I have to start by saying that I tried this deck for a while in the last format because my friends kept hyping it up to me, but I never really liked this deck. It just never felt particularly good to me, and it is a lot less reliable than some of the other decks. An early Guzma KO can be pretty devastating, especially if they are able to keep Magcargo off the board for a few turns. It does have a great Buzzwole-GX/Lycanroc-GX matchup, but pretty much everything else seems even to unfavorable. The non-GX decks have always given this some trouble in my mind, and these one prize decks have become a bit more popular. Granbull, Lost March, and to some extent Malamar are the decks that get lumped into this category. Golisopod just can’t handle these attackers very well because you essentially just give up two prizes for one when trading prizes. Acerola can help to mitigate some of this pressure, but you won’t be able to do this consistently or often enough. Now, for the elephant in the room. Blacephalon-GX/Naganadel simply can not lose to this Golisopod-GX deck without getting a terrible start. KOing Golisopod-GX is easy as pie, and the deck just doesn’t have any other attackers to trade prizes with.
I didn’t really mention this deck in any of the other sections because it is a pretty broad spectrum and one version of the deck likely won’t be popular. I wanted to talk about this because the release of Electropower has definitely helped out Tapu Koko quite a bit, and Karl Peters took home a win with Tapu Koko at the Special Event in France this weekend. The tournament was before Lost Thunder’s legality date, so he used cards like Poison Barb and Seviper to increase his damage output and add some oomph to the deck. I have not played against the Poison Barb variant, but I never had any trouble beating spread decks with Malamar or Buzzroc before the release of Lost Thunder. I am surprised to see the deck take down the event because players who limit their bench and play well can usually outplay spread. I have not played a lot with the new spread decks, but the games I have played felt super hit or miss. The deck actually feels pretty inconsistent because of how it needs to be built, but is very strong when it does get to play. The opponent limiting their bench becomes harder because of your increased damage output, so that strategy is definitely less detrimental than before. I’ll need to play some more games to form a better opinion, but generally I try to stay away from spread decks personally. I did play Tapu Koko/Passimian in Memphis, which I highly regret, and it just didn’t flow well with me. Long story short, my opinion on spread is still up in the air but the deck has seen some success recently.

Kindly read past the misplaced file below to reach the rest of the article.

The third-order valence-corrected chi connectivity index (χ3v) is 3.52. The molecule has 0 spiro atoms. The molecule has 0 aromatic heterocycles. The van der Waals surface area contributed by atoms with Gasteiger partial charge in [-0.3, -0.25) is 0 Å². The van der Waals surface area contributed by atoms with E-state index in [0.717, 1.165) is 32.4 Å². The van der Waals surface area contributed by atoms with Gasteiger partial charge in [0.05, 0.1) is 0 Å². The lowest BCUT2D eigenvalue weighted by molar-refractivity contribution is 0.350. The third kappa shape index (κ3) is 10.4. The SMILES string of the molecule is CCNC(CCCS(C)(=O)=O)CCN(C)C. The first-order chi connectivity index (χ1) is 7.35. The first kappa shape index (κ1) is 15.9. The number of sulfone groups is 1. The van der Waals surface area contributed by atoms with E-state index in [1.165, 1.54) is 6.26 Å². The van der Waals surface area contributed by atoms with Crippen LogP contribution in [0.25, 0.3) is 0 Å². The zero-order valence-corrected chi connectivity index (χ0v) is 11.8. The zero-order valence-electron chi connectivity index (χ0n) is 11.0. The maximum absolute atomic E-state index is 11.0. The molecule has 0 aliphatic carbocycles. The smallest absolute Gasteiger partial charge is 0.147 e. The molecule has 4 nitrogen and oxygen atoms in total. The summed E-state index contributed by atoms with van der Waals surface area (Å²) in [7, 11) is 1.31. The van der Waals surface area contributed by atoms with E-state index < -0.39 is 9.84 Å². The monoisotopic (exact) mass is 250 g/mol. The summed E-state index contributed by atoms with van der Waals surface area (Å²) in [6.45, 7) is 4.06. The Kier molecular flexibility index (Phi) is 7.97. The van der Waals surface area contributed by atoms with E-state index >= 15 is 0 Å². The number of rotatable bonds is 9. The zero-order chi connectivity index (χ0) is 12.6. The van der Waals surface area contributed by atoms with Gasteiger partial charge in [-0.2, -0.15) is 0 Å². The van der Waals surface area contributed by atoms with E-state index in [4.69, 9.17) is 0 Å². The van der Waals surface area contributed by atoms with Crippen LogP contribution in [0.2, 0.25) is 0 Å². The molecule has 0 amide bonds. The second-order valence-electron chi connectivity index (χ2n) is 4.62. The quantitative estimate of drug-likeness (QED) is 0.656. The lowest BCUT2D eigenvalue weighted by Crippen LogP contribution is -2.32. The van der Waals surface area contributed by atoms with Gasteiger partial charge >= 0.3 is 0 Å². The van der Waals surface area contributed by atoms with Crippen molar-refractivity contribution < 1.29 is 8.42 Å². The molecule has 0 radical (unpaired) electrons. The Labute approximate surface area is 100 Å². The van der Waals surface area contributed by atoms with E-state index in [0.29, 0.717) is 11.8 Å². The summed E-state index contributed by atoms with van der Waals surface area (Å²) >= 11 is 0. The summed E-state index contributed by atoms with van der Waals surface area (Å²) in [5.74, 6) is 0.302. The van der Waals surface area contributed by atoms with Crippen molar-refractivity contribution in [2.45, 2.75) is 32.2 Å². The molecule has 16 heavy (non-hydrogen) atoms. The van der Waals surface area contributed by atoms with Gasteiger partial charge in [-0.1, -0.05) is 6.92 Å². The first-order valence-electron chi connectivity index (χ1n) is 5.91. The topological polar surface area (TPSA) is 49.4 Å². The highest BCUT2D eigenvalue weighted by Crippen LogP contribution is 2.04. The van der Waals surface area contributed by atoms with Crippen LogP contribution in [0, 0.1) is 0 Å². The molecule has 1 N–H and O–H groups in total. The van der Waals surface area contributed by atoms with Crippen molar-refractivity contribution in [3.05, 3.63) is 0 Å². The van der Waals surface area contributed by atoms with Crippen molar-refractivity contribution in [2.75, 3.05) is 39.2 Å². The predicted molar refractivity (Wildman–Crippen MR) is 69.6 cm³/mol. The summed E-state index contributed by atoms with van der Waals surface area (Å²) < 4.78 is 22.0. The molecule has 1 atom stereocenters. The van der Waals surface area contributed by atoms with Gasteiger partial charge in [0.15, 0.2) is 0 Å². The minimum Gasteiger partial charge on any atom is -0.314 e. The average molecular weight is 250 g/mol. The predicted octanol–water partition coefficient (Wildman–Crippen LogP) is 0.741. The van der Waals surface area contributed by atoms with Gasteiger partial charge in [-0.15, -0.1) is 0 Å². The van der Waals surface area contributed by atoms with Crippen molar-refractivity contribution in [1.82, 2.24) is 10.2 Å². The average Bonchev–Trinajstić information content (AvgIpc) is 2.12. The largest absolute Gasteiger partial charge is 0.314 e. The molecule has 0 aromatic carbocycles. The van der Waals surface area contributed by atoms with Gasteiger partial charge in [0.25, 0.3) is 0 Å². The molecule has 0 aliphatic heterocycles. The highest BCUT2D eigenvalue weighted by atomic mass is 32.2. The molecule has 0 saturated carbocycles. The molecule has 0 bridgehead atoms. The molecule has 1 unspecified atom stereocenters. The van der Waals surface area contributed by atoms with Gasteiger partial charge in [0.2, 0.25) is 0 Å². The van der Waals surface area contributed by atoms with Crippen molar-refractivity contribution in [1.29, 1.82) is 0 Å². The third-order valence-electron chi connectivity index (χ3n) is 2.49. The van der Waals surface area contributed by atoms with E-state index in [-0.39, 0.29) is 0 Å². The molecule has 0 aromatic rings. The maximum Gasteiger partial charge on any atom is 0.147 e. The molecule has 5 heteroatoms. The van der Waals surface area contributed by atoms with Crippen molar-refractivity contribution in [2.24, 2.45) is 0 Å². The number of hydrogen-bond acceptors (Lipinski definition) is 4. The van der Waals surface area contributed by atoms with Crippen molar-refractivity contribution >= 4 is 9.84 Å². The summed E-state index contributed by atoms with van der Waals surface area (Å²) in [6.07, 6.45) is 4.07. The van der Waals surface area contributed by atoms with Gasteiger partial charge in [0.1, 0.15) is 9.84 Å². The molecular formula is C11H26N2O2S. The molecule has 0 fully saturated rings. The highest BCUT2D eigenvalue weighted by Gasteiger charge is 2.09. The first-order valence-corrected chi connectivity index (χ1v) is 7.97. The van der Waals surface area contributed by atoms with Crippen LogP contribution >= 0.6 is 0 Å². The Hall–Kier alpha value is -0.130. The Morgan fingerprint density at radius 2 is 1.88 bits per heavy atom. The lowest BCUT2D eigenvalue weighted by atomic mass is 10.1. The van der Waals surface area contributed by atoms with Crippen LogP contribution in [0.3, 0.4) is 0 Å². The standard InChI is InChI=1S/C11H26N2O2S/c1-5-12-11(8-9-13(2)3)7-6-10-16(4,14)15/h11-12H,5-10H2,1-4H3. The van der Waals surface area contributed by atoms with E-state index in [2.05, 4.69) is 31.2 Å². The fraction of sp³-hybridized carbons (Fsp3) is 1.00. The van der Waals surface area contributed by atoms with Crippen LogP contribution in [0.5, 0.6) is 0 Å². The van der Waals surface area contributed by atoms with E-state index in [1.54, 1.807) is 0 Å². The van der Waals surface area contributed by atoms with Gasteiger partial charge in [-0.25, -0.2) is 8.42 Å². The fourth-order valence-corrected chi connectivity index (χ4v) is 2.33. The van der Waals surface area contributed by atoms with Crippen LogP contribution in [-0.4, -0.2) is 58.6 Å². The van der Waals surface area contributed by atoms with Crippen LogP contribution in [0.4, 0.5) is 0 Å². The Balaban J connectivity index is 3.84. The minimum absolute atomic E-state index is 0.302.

Buzzwole/Garbodor/Shrine of Punishments
This is a deck that was very strong, likely the best deck, in the early stages of the standard format. Eventually decks and players started to adapt to handle this deck, playing things like single prize techs and higher stadium counts. Limiting item usage is another important part of beating this deck, and decks just were not able to do that with the original lists. However, things have definitely changed. Most decks do just fine against this deck nowadays, so I definitely won’t be playing it anytime soon. The deck struggles vs other single prize decks, so Granbull, Psychic Malamar, and Lost March really give it trouble. Additionally, Zoroark-GX decks can include techs for the matchup. I have to say that I think this deck was so strong at first because people were not ready for it, but is just super underwhelming now that they are prepared.